The current Rhode Island State House was built on the site of Snowtown. Following the Gradual Emancipation Act of 1784, newly emancipated, indentured and freeborn Black Rhode Islanders needed places to live, work, play and build community. In a pattern typical to the U.S., a statewide social, legal and economic system of white supremacy replaced the social, legal and economic system of slavery. Alongside white and Indigenous poor and working class people, Black residents settled in marginalized Providence neighborhoods such as Hardscrabble, Snowtown, Olney Street and Stamper’s. Archival and archeological records present examples of persistence, entrepreneurship and care work in these majority Black communities, which were also targets of racially motivated oppression and violence.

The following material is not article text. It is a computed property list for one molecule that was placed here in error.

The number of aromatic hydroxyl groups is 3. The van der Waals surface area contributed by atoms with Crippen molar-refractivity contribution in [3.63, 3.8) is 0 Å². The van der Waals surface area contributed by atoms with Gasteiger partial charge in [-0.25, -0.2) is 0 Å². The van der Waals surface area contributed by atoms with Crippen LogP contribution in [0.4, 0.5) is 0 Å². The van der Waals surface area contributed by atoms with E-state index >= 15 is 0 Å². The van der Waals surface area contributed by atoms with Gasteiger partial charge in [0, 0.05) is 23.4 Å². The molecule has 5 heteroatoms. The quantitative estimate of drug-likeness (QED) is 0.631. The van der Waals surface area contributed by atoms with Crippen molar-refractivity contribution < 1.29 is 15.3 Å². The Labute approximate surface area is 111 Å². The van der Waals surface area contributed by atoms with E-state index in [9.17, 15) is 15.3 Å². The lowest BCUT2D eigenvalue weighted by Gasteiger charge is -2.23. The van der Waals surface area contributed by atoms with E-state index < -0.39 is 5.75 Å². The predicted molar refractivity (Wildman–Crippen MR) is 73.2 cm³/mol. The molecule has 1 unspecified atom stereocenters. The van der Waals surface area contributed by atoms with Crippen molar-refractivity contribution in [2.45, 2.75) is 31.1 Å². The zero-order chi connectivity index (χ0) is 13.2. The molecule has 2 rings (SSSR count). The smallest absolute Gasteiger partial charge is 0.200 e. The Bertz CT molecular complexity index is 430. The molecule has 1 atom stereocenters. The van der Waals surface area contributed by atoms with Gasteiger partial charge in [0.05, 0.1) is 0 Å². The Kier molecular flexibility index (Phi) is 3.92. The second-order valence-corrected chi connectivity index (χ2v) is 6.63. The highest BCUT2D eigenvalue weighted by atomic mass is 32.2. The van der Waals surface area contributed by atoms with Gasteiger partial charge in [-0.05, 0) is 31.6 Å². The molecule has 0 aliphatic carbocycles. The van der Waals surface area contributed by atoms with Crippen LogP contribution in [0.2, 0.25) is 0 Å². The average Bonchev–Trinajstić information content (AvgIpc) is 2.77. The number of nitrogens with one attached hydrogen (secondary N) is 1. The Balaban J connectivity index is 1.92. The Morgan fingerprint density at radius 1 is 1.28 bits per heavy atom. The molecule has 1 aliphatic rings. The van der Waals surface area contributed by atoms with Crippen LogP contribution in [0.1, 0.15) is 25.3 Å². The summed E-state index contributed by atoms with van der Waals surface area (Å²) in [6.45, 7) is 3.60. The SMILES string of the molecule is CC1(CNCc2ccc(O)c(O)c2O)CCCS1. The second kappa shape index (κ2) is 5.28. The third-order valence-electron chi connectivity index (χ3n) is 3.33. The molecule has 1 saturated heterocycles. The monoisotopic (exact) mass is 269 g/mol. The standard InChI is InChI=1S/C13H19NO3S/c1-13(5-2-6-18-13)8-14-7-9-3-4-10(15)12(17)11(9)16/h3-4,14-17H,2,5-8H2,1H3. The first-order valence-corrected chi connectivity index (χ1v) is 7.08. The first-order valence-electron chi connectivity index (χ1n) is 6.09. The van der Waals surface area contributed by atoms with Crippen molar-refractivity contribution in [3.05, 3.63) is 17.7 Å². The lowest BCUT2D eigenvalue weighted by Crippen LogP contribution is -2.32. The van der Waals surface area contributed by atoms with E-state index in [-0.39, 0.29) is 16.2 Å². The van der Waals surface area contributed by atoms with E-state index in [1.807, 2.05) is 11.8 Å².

Snowtown was a small, mixed-race neighborhood in mid-1800s Providence. It was the site of a racially motivated mob attack in the fall of 1831, but it was also home. It began as a kind of refuge for poor Black and white laborers but also became the home of waves of migrants and laborers, extra-legal entrepreneurs, and widowed mothers. By the end of the 19th century, the Snowtown community was displaced by the railroad construction and urban development, including the RI State House.
All efforts have been made to ensure the accuracy of the information on this website, however it is subject to change. Information is updated in an ongoing manner in partnership with local tourism offices, individual businesses and organizations and via a direct feed from goprovidence.com, discovernewport.org, southcountyri.com and Yelp.com.